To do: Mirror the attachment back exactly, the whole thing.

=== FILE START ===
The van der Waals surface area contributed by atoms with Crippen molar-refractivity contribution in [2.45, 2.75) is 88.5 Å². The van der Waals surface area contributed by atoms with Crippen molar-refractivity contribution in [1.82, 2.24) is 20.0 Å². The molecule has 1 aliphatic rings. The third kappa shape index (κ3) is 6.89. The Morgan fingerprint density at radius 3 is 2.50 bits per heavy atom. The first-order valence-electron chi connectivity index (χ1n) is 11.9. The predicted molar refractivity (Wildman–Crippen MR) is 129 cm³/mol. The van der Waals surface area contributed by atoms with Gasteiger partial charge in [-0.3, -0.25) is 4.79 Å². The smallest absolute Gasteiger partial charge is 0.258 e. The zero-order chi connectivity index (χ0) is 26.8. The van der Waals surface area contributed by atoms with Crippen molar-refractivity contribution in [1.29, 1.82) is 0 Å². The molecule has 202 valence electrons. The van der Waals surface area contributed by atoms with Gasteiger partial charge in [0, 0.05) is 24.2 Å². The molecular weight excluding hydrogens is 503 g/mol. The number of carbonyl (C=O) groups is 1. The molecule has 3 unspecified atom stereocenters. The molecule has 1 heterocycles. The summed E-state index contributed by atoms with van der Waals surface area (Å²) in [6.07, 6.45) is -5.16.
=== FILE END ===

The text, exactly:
The van der Waals surface area contributed by atoms with Crippen molar-refractivity contribution in [2.45, 2.75) is 88.5 Å². The van der Waals surface area contributed by atoms with Crippen molar-refractivity contribution in [1.82, 2.24) is 20.0 Å². The molecule has 1 aliphatic rings. The third kappa shape index (κ3) is 6.89. The Morgan fingerprint density at radius 3 is 2.50 bits per heavy atom. The first-order valence-electron chi connectivity index (χ1n) is 11.9. The predicted molar refractivity (Wildman–Crippen MR) is 129 cm³/mol. The van der Waals surface area contributed by atoms with Gasteiger partial charge in [-0.3, -0.25) is 4.79 Å². The smallest absolute Gasteiger partial charge is 0.258 e. The zero-order chi connectivity index (χ0) is 26.8. The van der Waals surface area contributed by atoms with Crippen molar-refractivity contribution in [1.29, 1.82) is 0 Å². The molecule has 202 valence electrons. The van der Waals surface area contributed by atoms with Gasteiger partial charge in [0, 0.05) is 24.2 Å². The molecular weight excluding hydrogens is 503 g/mol. The number of carbonyl (C=O) groups is 1. The molecule has 3 unspecified atom stereocenters. The molecule has 1 heterocycles. The summed E-state index contributed by atoms with van der Waals surface area (Å²) in [6.07, 6.45) is -5.16.